This is a very strong objection to the Radziner's identification of the Chilazon as a squid, as a squid does not live inside a shell. (The Radziner Rebbe's attempts to resolve this difficulty are recorded in "Ha'Techeles," p. 174.)

Identifying the Chilazon as a snail is consistent with characteristics #5 and #9. It also provides a simple explanation for why one is not obligated for Netilas Neshamah when he removes a Chilazon from the water. Removing a snail from water does not kill it, even if its shell dries out, since it can remain moist within the shell for a long period of time.

The problems with the snail hypothesis are characteristics #2 and #3 (as mentioned earlier, b:1). The snail does not seem to require a net to be captured (#2), and it is not difficult to catch, as it does not run away (#3).

One answer for the characteristic that nets are used to catch the Chilazon (#2) is that historically and until today, the Greeks have hunted for snails by lowering baited nets into the water, into which the snails crawl to eat the bait. The nets are then lifted with the snails inside of them. However, this answer is not entirely satisfying, since strings would serve this purpose just as well. From the Gemara it seems that the knots of the nets were important for the capture of the Chilazon.

Concerning the characteristic of hunting (#3), the Yerushalmi indeed states that one who captures the Chilazon is not liable for hunting. This makes sense only according to those who explain that the Chilazon is a snail (which does not flee when one catches it). Tosfos (Shabbos 75a, DH ha'Tzad) indeed grapples with the Yerushalmi's ruling.

To explain why the Bavli does obligate a person for hunting the Chilazon (if it is a snail), it has been suggested that since the snail hides itself in the sand and is so difficult to find, capturing it is considered the Melachah of hunting, even though it does not flee when found.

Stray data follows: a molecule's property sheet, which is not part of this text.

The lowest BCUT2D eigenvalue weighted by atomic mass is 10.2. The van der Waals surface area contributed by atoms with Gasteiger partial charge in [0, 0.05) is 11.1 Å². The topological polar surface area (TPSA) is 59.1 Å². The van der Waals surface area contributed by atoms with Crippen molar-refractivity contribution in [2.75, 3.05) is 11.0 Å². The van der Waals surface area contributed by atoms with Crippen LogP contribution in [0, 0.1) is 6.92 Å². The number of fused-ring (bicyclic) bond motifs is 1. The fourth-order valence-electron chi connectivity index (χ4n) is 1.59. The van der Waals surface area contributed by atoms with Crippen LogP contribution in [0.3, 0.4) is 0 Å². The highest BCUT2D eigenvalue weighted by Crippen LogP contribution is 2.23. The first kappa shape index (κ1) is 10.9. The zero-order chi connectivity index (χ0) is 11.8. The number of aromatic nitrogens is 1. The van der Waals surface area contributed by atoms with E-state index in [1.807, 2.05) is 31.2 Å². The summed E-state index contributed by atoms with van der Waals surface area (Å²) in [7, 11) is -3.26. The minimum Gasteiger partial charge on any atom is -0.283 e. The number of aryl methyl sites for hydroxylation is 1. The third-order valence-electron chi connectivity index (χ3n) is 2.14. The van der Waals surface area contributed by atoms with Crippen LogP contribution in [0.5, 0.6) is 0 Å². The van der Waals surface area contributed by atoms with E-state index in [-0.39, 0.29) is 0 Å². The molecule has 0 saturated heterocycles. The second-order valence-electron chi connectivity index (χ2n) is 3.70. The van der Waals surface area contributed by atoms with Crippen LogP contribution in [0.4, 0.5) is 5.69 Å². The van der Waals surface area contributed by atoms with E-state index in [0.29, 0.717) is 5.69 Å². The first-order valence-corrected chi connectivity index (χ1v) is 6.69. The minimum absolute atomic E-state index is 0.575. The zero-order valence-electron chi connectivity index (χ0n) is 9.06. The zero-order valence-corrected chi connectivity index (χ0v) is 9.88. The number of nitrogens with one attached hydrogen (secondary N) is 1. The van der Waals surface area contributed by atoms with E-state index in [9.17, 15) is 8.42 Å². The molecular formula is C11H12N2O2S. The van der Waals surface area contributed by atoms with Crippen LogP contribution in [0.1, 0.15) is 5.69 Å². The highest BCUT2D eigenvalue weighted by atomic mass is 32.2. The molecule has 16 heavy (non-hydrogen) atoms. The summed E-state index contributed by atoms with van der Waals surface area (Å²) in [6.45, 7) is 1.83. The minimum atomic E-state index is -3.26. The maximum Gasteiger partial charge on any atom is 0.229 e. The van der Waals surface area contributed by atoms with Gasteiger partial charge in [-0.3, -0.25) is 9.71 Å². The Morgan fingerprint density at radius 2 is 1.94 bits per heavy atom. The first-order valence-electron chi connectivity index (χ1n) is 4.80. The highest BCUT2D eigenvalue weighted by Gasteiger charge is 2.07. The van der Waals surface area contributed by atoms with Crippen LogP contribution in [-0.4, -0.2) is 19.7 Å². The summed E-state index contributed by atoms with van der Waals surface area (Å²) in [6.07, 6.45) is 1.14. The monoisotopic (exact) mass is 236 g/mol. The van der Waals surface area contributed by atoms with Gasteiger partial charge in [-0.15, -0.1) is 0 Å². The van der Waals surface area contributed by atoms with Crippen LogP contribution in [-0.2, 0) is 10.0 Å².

Perhaps a more plausible approach to these two questions is that the Bavli and Yerushalmi disagree with regard to the identity of the Chilazon. The Yerushalmi, which noticeably avoids the Bavli's suggestion that the Chilazon is caught in a net (Yerushalmi Shabbos 7:2), maintains that it is a snail. Therefore, one is not liable for Tzad if he captures a Chilazon. The Amora'im of the Bavli understand that the Chilazon is a fish, which is why they suggest that it is caught in nets and that one is liable for transgressing the Melachah of Tzad when one captures it. (M. Kornfeld)

It is interesting to note that Rashi here in Menachos (DH v'Olah) says that the Chilazon comes up "from the land." This does not fit the description of an aquatic snail. Indeed, Rashi himself in many other places (Sanhedrin 91a, DH Chilazon; Megilah 6a, DH Al Yedei; Bava Metzia 61b, DH Kala; Chulin 89a, DH sheha'Techeles) says that the Chilazon comes up from the ocean.

The TAHARAS HA'KODESH explains that Rashi does not contradict himself. Rashi in Megilah states that the Chilazon comes up "from the ocean to the mountains." This means that Rashi understands that it originates in the sea, and from there it finds its way to the land. The YA'AVETZ explains that Rashi in Sanhedrin means that the Chilazon comes from the ocean floor, and thus when Rashi says "land," he means the land of the ocean.

4. Is it the Janthina snail?

Can we identify which of the many species of snails is the one that produces the Techeles dye?

The theory that the Chilazon is a snail was researched in depth by Rav Yitzchak Isaac ha'Levi Herzog zt'l, who laid the foundation for research into the identity of the Chilazon. The Chilazon was the topic of his doctoral thesis (at age 24), in which he combined his tremendous erudition in Torah with his exceptional scholarship in eight different disciplines and twelve languages. To this day, his thesis remains the most basic and authoritative work on the subject, from both a Talmudic and a scientific perspective. The Hebrew version of his thesis was reprinted in full in the book "Ha'Techeles" (by Rav Menachem Burstein, Jerusalem, 1988, pp. 352-437), an excellent work which summarizes all of the Techeles research done until that date. The longer, English version of Rav Herzog's thesis was printed in, "The Royal Purple and the Biblical Blue" (Keter, 1987), along with other works on the subject.